The National Privacy Commission (NPC) would like to reiterate the recommendations of Yahoo and cyber security experts to Yahoo users to change their passwords on their Yahoo accounts.
This follows after the compromise of half a billion user accounts from Yahoo’s servers in 2014 that was only discovered and confirmed by Yahoo this week. Below is what was posted on Yahoo’s email log-in page about the Account Security issue:
“We have confirmed, based on a recent investigation, that a copy of certain user account information was stolen from our network in late 2014 by what we believe is a state-sponsored actor. The account information may have included names, email addresses, telephone numbers, dates of birth, hashed passwords (the vast majority with bcrypt) and, in some cases, encrypted or unencrypted security questions and answers. “
Other than changing their Yahoo log-in credentials, the NPC also recommends that Yahoo users change log-in credentials of their other online accounts where they might have used their Yahoo email for account verification purposes. The security questions on Yahoo might also have been compromised and it would be a good idea to revise the security questions or disable that feature. The NPC also recommends activating two-part authentication to gain first-time access to your account. Two-part authentication uses a phone number you provided to verify your identity.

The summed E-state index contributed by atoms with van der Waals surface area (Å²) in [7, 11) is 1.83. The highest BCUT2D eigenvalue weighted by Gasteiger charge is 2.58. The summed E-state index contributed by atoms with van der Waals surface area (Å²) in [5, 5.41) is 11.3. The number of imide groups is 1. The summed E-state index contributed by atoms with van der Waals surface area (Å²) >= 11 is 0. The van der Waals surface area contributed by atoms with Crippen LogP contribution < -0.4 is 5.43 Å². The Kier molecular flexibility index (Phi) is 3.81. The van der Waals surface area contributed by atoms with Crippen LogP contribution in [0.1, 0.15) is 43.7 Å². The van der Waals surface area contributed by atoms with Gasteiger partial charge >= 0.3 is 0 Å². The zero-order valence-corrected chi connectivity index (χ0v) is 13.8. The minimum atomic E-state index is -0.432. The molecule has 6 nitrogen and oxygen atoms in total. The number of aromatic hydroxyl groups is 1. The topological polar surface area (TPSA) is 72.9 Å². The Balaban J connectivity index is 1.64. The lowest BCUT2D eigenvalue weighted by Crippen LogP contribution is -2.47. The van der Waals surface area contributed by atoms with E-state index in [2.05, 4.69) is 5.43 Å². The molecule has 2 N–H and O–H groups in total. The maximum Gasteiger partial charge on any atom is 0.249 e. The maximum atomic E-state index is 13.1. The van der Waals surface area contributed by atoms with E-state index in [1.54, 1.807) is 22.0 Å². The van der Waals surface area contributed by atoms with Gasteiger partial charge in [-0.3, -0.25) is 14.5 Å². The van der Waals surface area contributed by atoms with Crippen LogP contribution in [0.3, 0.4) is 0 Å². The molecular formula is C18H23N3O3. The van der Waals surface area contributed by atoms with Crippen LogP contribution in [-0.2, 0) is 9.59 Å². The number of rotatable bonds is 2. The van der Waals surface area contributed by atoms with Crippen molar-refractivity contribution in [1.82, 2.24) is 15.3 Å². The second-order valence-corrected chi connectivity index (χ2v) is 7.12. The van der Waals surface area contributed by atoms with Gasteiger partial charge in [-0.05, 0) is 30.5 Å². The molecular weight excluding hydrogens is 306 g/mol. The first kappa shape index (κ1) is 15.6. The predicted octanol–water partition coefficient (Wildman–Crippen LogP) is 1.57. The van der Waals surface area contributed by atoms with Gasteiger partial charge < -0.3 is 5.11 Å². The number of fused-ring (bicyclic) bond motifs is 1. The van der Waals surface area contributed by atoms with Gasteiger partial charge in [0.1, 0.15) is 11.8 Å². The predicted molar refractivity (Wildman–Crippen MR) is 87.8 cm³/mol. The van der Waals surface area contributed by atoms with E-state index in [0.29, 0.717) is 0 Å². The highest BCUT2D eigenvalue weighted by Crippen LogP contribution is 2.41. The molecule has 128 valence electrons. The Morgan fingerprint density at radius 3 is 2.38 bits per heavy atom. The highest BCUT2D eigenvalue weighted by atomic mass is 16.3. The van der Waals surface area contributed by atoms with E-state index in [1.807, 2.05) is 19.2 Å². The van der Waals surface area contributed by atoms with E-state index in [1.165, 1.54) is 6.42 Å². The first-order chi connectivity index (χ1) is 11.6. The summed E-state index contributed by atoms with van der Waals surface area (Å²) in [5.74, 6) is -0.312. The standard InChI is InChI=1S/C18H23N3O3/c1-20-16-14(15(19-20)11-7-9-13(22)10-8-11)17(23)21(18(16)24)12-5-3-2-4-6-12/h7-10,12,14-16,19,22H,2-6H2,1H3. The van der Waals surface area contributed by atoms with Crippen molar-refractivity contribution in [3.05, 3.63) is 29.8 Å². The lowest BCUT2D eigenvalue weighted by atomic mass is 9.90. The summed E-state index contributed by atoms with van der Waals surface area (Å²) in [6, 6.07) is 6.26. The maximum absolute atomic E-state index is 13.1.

According to Privacy Commissioner Raymund Enriquez Liboro; “A compromised email account can be an avenue for a hacker to gain access to other personal on-line accounts of an individual, from social media sites to on-line payment portals. That is why it is important to maintain good password hygiene, use pass phrases with numbers or special characters instead of single words, take note of log-in attempts into your account/s that weren’t initiated by you, and change your password/s two to three times a year, or as many times as you change your toothbrush” Commissioner Liboro added.
It was revealed at a Microsoft Cybersecurity Summit for government agencies that it takes an average of 502 days for system administrators to detect a security breach.